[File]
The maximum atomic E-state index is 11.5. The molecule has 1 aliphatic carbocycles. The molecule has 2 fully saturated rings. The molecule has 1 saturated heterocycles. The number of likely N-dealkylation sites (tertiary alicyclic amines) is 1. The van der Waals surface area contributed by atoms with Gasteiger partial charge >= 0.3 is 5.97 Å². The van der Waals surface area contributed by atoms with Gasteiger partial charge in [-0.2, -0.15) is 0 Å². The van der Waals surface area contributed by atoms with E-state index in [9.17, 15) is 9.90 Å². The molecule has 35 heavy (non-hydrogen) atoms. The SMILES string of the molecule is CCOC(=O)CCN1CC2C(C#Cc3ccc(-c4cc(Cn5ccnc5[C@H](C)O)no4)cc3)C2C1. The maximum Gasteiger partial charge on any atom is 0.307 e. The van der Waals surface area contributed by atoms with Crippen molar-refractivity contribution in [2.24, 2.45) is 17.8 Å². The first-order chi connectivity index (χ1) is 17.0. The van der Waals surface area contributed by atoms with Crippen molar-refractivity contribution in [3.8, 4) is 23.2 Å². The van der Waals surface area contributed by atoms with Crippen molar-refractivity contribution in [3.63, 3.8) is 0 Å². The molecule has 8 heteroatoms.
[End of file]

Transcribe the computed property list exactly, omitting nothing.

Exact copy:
The maximum atomic E-state index is 11.5. The molecule has 1 aliphatic carbocycles. The molecule has 2 fully saturated rings. The molecule has 1 saturated heterocycles. The number of likely N-dealkylation sites (tertiary alicyclic amines) is 1. The van der Waals surface area contributed by atoms with Gasteiger partial charge >= 0.3 is 5.97 Å². The van der Waals surface area contributed by atoms with Gasteiger partial charge in [-0.2, -0.15) is 0 Å². The van der Waals surface area contributed by atoms with E-state index in [9.17, 15) is 9.90 Å². The molecule has 35 heavy (non-hydrogen) atoms. The SMILES string of the molecule is CCOC(=O)CCN1CC2C(C#Cc3ccc(-c4cc(Cn5ccnc5[C@H](C)O)no4)cc3)C2C1. The maximum Gasteiger partial charge on any atom is 0.307 e. The van der Waals surface area contributed by atoms with Crippen molar-refractivity contribution in [2.24, 2.45) is 17.8 Å². The first-order chi connectivity index (χ1) is 17.0. The van der Waals surface area contributed by atoms with Crippen molar-refractivity contribution in [3.8, 4) is 23.2 Å². The van der Waals surface area contributed by atoms with Crippen molar-refractivity contribution in [3.63, 3.8) is 0 Å². The molecule has 8 heteroatoms.